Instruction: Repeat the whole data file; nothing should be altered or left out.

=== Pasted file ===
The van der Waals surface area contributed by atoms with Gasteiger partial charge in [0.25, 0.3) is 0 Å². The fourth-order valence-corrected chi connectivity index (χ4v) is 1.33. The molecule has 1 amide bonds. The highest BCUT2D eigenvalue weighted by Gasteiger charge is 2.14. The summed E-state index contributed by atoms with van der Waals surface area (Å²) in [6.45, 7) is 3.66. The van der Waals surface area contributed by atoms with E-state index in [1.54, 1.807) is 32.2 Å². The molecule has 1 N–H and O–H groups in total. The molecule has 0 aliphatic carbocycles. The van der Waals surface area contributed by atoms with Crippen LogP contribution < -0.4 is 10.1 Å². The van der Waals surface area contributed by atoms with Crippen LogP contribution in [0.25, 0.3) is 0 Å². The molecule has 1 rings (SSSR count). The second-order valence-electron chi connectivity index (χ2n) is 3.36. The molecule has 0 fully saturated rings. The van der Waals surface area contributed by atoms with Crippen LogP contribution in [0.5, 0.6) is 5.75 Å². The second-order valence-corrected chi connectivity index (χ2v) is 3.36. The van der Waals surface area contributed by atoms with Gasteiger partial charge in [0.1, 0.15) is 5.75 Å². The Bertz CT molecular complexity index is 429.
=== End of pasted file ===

The van der Waals surface area contributed by atoms with Gasteiger partial charge in [0.25, 0.3) is 0 Å². The fourth-order valence-corrected chi connectivity index (χ4v) is 1.33. The molecule has 1 amide bonds. The highest BCUT2D eigenvalue weighted by Gasteiger charge is 2.14. The summed E-state index contributed by atoms with van der Waals surface area (Å²) in [6.45, 7) is 3.66. The van der Waals surface area contributed by atoms with E-state index in [1.54, 1.807) is 32.2 Å². The molecule has 1 N–H and O–H groups in total. The molecule has 0 aliphatic carbocycles. The van der Waals surface area contributed by atoms with Crippen LogP contribution < -0.4 is 10.1 Å². The van der Waals surface area contributed by atoms with Crippen LogP contribution in [0.25, 0.3) is 0 Å². The molecule has 1 rings (SSSR count). The second-order valence-electron chi connectivity index (χ2n) is 3.36. The molecule has 0 fully saturated rings. The van der Waals surface area contributed by atoms with Crippen LogP contribution in [0.5, 0.6) is 5.75 Å². The second-order valence-corrected chi connectivity index (χ2v) is 3.36. The van der Waals surface area contributed by atoms with Gasteiger partial charge in [0.1, 0.15) is 5.75 Å². The Bertz CT molecular complexity index is 429.